How the Cookies Crumble
by Darcie Friesen Hossack
It was 4 o'clock in the morning when, after staying up to keep Chefhusband company though a long night of baking fiddly cookies for an upcoming event, my eyelids slammed shut.
I wobbled, then nearly fall off the stool upon which I've been perched.
"Do you have enough yet?" I asked.
The cookies, little maple leaf-shaped tuile, had to be perfect.
They had to be identical in size, shape, and golden colour. And each one, as they emerged hot out of the oven, had to be gingerly manipulated into a three dimensional wave that gave the effect of the leaves being blown gently in the wind.
"No," came a voice from inside the oven, and for a moment I wasn't sure whether he was reaching for another cookie sheet or, in a fit of cookie fumes, had decided to end it all.
The oven was electric, though. So I didn't ask him to move over.
This was the winter of 1998. Chefhusband was, at that time, newly graduated from S.A.I.T.'s Culinary Arts program in Calgary.
"It's just a cookie," I mumbled with delirium.
"It's not just a cookie," said Chefhusband. And while I knew this to be true, I scowled at the growing collection of leaf litter.
The thing about tuile, you see, is that if you want them to be sculptural, they crack, crumble, and break more often than they take shape. Which is why this week's recipe will take on no more than the shape of a cup.
But since, back then, maple leaves were required to complete an intricate buffet platter, destined for a culinary competition, there was no such thing as sleep. Not when this was Chefhusband's first food show.
He won a gold medal, and was invited to join our provincial culinary team (British Columbia at the time).
And over the years that followed, besides leaves, there would be scalene triangle tuile, set over a rolling pin so they curved just so. Savoury pink peppercorn tuile, twisted into crispy sticks. And parmesan tuile rings that encircled microgreen salads.
There would be tuile cones for ice cream. Chocolate fortune cookie tuile. Almond-flecked tuile lattices. Orange-flavoured tuile dessert dishes and spoons. Heart-shaped tuile. Star-shaped tuile. And tuile that aspired to edible modern art in swoops, loops and spires.
Some of those were for restaurants, and some were destined to travel. Team B.C. went on to win silver at Luxembourg's Culinary World Cup. After which, Chefhusband moved over to assume a management role, and competed three more times.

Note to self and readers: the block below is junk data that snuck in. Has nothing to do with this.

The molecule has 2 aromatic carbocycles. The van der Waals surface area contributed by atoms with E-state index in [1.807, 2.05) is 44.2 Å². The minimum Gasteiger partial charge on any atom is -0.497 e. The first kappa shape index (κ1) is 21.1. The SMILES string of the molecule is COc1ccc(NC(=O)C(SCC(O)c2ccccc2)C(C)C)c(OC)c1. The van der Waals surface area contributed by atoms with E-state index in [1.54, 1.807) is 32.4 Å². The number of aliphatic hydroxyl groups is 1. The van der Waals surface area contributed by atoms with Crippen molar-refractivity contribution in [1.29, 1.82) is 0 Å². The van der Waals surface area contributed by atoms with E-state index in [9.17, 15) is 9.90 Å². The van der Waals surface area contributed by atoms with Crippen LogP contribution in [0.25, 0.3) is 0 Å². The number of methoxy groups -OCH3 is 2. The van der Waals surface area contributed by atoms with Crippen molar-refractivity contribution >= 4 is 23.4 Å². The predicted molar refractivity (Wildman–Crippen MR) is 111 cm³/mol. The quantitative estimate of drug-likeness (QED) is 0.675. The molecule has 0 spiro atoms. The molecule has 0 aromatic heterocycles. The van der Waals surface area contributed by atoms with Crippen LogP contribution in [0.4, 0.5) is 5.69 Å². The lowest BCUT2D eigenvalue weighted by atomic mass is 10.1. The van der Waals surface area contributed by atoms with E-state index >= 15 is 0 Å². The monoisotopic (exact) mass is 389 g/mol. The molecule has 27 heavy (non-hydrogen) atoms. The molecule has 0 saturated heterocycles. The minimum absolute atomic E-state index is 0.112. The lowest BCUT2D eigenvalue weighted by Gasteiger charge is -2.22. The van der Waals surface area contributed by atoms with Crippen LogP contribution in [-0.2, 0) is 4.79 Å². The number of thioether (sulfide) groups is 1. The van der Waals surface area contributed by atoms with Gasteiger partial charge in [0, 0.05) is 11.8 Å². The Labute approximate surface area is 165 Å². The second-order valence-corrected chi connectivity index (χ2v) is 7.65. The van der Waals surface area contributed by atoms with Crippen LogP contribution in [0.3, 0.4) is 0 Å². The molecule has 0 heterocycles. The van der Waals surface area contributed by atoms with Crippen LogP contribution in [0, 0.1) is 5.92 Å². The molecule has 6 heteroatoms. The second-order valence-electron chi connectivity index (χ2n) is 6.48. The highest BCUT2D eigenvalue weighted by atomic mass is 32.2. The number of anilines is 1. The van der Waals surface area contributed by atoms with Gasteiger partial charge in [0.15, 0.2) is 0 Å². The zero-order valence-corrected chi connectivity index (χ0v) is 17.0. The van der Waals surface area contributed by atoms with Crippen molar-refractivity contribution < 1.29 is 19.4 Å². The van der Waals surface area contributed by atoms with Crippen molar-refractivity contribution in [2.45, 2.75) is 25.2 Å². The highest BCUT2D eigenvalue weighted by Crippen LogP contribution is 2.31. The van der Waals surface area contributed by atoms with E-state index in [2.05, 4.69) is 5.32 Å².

"Does this mean no more tuile?" I asked, trying to suppress a squeak of hope when he finally hung up his competition apron.
"Maybe," he said.
"Can I have your recipe, though?" I asked.
After all, then as now, there were fresh summer berries just looking for interesting ways to be eaten. And a delicate cookie cup, which isn't very difficult to shape at all, is just about the perfect way to serve them.
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250 grams (1 cup plus 1 Tbs) butter
250 grams (1 cup plus 2 Tbs) granulated sugar
3 egg whites
240 grams (2 cups plus 2 Tbs) all-purpose flour
In the bowl of a mixer fitted with the paddle attachment, cream butter and sugar until fluffy, about 2 minutes. Beat in egg whites, followed by flour.
Line at least two baking sheets with a Silpat baking mat or parchment paper. Spoon 2 tablespoons of the batter onto a sheet. Using an offset spatula, spread batter into a 7-inch circles with the edges slightly thicker than the center. (Three tuile will fit on one sheet.)
Bake at 350F for 9 minutes, rotating sheet halfway through, until edges of cookie turns golden.
Working quickly, and using a small offset spatula, immediately drape cookie over an upside-down custard bowl. Gently mold the warm cookie to the shape of the bowl (a larger bowl placed over top will help save your fingers).
Baker's Note: If any tuile break, use broken bits as buttery shards in an ice cream sundae!